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Campbell Collaboration (Oslo Norway)

“The objective of this review is to systematically review quasi-experimental and experimental (RCT) evaluations of the effectiveness of drug courts in reducing recidivism, including drug courts for juvenile and DWI offenders. This systematic review critically assesses drug courts’ effects on recidivism in the short- and long-term, the methodological soundness of the existing evidence, and the relationship between drug court features and effectiveness” (p. 6). Results are provided for: a description of eligible studies; overall mean effects by type of drug court; robustness of findings to methodological weaknesses; drug courts’ long-term effects; features of the drug court; and additional sensitivity analysis. Overall, research shows that adult drug courts are effective in reducing recidivism, DWI drug courts moderately successful, and juvenile drug courts having small impact.

Drug Courts' Effects on Criminal Offending for Juveniles and Adults Cover

A "review of selective and indicated mentoring interventions that have been evaluated for their effects on delinquency outcomes for youth . . . and key associated outcomes" is presented (p. 2). Sections in addition to a synopsis and abstract include: background; objectives; methods -- criteria for inclusion and exclusion of studies in review; results; and conclusions. "These results suggest mentoring, at least as represented by the included studies, has positive effects for these important public health problems, albeit from small to modest in effect size" (p. 20).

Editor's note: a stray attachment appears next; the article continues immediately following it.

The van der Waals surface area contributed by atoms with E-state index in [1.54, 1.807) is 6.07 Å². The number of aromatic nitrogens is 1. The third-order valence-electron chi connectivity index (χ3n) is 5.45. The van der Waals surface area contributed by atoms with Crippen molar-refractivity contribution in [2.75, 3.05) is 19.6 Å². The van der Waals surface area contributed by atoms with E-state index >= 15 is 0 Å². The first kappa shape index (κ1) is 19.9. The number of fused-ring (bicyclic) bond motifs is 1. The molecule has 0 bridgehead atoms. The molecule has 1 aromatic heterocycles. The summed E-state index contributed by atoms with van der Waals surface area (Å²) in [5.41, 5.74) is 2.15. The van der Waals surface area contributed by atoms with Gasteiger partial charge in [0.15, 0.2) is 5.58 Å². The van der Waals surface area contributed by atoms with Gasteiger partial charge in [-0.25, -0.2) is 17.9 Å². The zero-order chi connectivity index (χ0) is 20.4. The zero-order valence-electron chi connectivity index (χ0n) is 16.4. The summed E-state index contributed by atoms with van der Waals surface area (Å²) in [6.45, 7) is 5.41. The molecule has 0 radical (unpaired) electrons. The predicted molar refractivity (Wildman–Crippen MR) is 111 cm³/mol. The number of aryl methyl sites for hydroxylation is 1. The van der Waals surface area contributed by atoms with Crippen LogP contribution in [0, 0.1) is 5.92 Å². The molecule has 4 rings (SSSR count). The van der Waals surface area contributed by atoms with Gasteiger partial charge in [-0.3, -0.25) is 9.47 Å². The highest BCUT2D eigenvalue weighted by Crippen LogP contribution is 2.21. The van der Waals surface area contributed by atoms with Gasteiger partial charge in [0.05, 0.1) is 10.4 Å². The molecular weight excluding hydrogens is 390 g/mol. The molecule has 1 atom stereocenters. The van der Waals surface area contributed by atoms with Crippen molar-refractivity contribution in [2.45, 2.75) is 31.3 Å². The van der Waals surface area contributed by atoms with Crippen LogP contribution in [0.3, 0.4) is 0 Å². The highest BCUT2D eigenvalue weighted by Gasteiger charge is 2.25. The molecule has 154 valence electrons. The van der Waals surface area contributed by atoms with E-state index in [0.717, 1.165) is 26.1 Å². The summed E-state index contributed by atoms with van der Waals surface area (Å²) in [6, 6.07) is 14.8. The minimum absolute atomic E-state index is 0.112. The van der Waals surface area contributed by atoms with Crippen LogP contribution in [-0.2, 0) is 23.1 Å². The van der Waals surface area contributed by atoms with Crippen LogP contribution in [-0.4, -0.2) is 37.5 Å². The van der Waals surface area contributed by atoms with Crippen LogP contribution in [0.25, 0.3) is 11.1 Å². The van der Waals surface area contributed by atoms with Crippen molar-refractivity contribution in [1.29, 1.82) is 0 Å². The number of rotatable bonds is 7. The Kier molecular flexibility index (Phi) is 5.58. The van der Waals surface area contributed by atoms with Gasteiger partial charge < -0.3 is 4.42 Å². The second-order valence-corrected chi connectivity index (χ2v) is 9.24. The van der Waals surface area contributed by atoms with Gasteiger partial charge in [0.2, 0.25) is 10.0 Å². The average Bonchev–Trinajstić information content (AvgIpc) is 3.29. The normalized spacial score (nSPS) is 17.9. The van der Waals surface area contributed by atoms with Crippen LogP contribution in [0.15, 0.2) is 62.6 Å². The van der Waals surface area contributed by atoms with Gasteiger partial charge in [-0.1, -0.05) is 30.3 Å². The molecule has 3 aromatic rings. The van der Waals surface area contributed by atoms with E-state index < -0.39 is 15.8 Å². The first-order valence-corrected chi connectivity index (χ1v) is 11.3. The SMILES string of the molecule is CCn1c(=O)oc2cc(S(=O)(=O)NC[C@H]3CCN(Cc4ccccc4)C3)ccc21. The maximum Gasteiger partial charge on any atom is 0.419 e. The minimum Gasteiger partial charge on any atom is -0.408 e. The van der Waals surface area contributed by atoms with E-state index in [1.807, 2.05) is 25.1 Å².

Mentoring Interventions to Affect Juvenile Delinquency and Associated Problems Cover

"Throughout the Western World, community-based sanctions have become a popular and widely used alternative to custodial sentences. There have been many comparisons of rates of reconviction among former prisoners and those who have served any kind of community sanction. So far, the comparative effects on re-offending of custodial and non-custodial sanctions are largely unknown, due to many uncontrolled variables … The objective is to assess the relative effects of custodial sanctions (imprisonment) and non-custodial ("alternative" or "community") sanctions on re-offending" (p.8). This study shows that the majority of non-custodial sanctions reduce re-offending more than custodial sanctions.

The Effects on Re-offending of Custodial vs. Non-custodial Sanctions: An Updated Systematic Review of the State of Knowledge Cover
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